What has been the impact of these tests on the planet?

Monday, September 5, 2011

Labor Day Blues

As usual, Labor Day has brought articles about what is wrong with the job market today. Robert Reich, Labor Secretary under President Clinton, published “The Limping Middle Class” in yesterday’s New York Times.

He starts with this stunning statistic, “The 5 percent of Americans with the highest incomes now account for 37 percent of all consumer purchases, according to the latest research from Moody’s Analytics.” Our economy has become seriously dysfunctional, with the super-rich earning most of the income and the great bulk of the population barely surviving.

Reich makes it perfectly clear that this dysfunction is the result of political choices, not an inevitability, by comparing the U.S. to Germany:
Germany has grown faster than the United States for the last 15 years, and the gains have been more widely spread. While Americans’ average hourly pay has risen only 6 percent since 1985, adjusted for inflation, German workers’ pay has risen almost 30 percent. At the same time, the top 1 percent of German households now take home about 11 percent of all income — about the same as in 1970.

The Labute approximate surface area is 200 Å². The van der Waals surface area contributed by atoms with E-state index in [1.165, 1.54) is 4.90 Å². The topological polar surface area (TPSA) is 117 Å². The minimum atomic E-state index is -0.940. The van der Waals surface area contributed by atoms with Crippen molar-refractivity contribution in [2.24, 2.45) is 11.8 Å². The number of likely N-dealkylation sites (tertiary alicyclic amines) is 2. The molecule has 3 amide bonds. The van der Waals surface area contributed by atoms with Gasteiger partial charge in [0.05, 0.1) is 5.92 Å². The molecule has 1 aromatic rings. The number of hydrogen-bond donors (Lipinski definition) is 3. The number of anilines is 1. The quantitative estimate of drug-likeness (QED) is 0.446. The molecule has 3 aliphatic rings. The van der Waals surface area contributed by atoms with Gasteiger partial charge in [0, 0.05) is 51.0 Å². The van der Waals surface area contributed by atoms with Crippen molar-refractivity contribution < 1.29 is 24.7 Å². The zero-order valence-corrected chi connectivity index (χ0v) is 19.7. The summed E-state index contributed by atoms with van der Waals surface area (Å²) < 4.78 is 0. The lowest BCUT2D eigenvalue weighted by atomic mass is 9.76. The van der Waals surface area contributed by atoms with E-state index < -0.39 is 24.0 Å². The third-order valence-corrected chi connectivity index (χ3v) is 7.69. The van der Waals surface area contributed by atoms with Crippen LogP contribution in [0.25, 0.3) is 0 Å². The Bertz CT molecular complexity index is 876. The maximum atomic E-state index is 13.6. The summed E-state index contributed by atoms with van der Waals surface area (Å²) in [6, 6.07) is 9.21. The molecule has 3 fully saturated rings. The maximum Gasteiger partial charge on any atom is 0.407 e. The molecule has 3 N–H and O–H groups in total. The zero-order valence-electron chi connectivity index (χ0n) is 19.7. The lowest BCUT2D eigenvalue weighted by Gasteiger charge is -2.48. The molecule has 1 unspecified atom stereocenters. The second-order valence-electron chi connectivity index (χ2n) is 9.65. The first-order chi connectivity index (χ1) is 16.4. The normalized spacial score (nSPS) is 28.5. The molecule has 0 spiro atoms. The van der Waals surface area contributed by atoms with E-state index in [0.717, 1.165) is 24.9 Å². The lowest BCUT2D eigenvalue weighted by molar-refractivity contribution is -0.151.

In the U.S. the top one percent earn approximately 24 percent of all income.

Reich suggests that, “the rich are now being bitten by their own success. Those at the top would be better off with a smaller share of a rapidly growing economy than a large share of one that’s almost dead in the water.” Wouldn’t it be nice if the rich actually believed that?

Harold Meyerson’s op-ed in today’s Washington Post, “The Fallacy of Post-Industrial Prosperity,” actually evinces some optimism. After beginning with the declaration that, “Of all the lies that the American people have been told the past four decades, the biggest one may be this: We’ll all come out ahead in the shift from an industrial to a post-industrial society,” he ends with the hopeful news that some businesspeople and economists are recognizing the theory’s fallacy: